VERDICT: We agree with Forbes, who, in their article, suggests you ask for another sales person, or that you visit another dealer. We agree, we just said it a bit more forcefully, and with added color.
Myth #4: Big-city dealerships have the highest car prices.
So, most, not all, but most metro-based franchised dealers are relatively high volume when compared to those in rural areas. Don't be fooled by this though, we know of some pretty high volume truck dealers in Nebraska and central Iowa. So, use this as a general rule, and one that pretty much means that these higher volume dealers will have a little more wiggle room than a smaller volume dealer. Another factor at play in larger cities is the competition. This generally will create price wars by dealers who are working to generate YOUR business. While this happens in smaller markets too, it just doesn't happen to the degree you see in the big cities. So, use this to your advantage.
Here is the nitty-gritty: Higher sales volume can also mean access to higher potential pay outs from manufacturer programs. Many auto companies have what is known as Tier Sales Bonus programs and other reward programs that pay the dealer for performance. While not in every case, most of the larger volume dealers have access to the higher tiers and higher payouts. What this does is enable some dealers to negotiate on certain sales where other, lower volume dealers can't. It can be a bit tricky to understand, but shopping in a larger metropolitan area will generally translate to greater product selection and a bit more wiggle room on the final transaction.
VERDICT: While the statement is correct, we disagree on the explanation as to why. Forbes mentions the concentration of higher-educated people in large cities playing a role. We know that there are highly educated people everywhere, even in rural areas. We don't think this affects vehicle prices whatsoever.
Myth #5: Leasing is the least expensive way to get a new car.
We will reword this statement, which will make it more of a truth; Leasing can be the least expensive in terms of a monthly payment. This is because you are only financing a portion of the vehicle's cost. But, as stated in the article, there is an associated Myth; Leasing is the most expensive way to get a new car. This is, in general, not true. It can be a very expensive alternative if 1) you incur significant wear and tear on the vehicle, 2) you drive more than the contracted mileage and 3) you decide later that you love the vehicle and want to buy it outright at the end of the lease.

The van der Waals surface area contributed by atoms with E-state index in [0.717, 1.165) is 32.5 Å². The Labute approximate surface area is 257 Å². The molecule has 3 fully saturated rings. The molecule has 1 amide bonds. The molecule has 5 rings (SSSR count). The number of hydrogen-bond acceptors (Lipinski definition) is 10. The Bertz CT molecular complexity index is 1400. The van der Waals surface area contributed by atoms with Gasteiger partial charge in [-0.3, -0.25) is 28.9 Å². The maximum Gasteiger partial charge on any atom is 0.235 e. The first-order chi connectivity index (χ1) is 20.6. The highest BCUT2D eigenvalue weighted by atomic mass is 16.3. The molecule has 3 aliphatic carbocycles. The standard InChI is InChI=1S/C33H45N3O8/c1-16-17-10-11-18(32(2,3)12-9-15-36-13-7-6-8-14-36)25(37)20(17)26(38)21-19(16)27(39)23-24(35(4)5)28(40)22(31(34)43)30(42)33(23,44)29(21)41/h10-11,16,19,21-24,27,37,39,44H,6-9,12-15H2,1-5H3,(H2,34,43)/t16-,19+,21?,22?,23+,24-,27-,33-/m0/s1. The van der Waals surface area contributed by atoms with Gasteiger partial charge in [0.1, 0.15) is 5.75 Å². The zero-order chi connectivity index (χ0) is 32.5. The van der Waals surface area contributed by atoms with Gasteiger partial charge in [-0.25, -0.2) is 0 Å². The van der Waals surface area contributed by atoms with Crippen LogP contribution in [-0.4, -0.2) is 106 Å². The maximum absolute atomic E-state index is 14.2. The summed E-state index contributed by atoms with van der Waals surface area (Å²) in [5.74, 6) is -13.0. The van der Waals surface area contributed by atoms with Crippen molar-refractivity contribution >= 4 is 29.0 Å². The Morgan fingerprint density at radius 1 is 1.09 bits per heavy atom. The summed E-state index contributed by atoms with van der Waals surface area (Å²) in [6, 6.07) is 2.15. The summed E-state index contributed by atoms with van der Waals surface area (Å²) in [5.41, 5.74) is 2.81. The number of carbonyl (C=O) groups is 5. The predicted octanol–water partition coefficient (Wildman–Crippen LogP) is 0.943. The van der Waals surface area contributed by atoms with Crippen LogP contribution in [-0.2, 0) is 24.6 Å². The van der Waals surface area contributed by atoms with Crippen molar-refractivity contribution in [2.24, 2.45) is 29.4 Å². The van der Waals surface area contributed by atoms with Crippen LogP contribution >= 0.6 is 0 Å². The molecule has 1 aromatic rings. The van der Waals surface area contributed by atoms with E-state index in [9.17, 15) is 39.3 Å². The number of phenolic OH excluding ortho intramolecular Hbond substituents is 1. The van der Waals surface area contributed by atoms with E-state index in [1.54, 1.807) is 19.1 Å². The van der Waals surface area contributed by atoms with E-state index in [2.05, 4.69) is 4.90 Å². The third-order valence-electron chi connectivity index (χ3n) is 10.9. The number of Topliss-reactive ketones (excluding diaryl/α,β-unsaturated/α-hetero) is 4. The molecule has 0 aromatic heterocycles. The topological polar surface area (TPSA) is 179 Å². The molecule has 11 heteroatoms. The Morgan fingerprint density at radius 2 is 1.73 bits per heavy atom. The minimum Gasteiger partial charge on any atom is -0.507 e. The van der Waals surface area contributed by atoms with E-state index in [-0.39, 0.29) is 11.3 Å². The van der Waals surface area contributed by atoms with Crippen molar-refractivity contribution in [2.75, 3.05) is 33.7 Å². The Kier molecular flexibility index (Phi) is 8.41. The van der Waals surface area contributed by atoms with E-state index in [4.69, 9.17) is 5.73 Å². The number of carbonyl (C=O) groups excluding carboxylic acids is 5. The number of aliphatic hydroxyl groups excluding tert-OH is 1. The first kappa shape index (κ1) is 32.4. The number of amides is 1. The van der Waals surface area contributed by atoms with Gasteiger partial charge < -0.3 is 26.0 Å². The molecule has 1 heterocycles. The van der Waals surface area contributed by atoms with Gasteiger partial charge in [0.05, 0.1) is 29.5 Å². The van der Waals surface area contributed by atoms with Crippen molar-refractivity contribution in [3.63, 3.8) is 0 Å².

In general, we think Forbes accurately described this as a Myth. But our followers are pretty smart and probably knew this already.
BONUS MYTH, ACCORDING TO THE CAR MAVEN: Car Dealers are Bad
While there are a few bad apples out there, and perhaps you have dealt with one, in general - car dealers are not "bad". In fact, they are really no more than independent franchised businesses that want and need to remain profitable. In many cases these are businesses that have remained in people's family for years and years. Yes, there are also many that have become so large and powerful that they are publicly traded and represent billions of dollars of revenue. Your business is their livelihood, regardless of their size. You are someone who can generate significant additional revenue to them, beyond a car or truck purchase via repeat purchases, word of mouth, service income and ancillary purchases. You are their reason for being. We know countless dealers who we consider our friends, and who we trust implicitly. There are good ones, trust us.
That's why WE are here, to help you navigate the process, if you'd like. Reach out to us with questions, we think you'll be glad you did. Simply submit a contact form, and let us know what your interests are.
Hope to hear from you soon.
The Car Maven
Read the Forbes article here: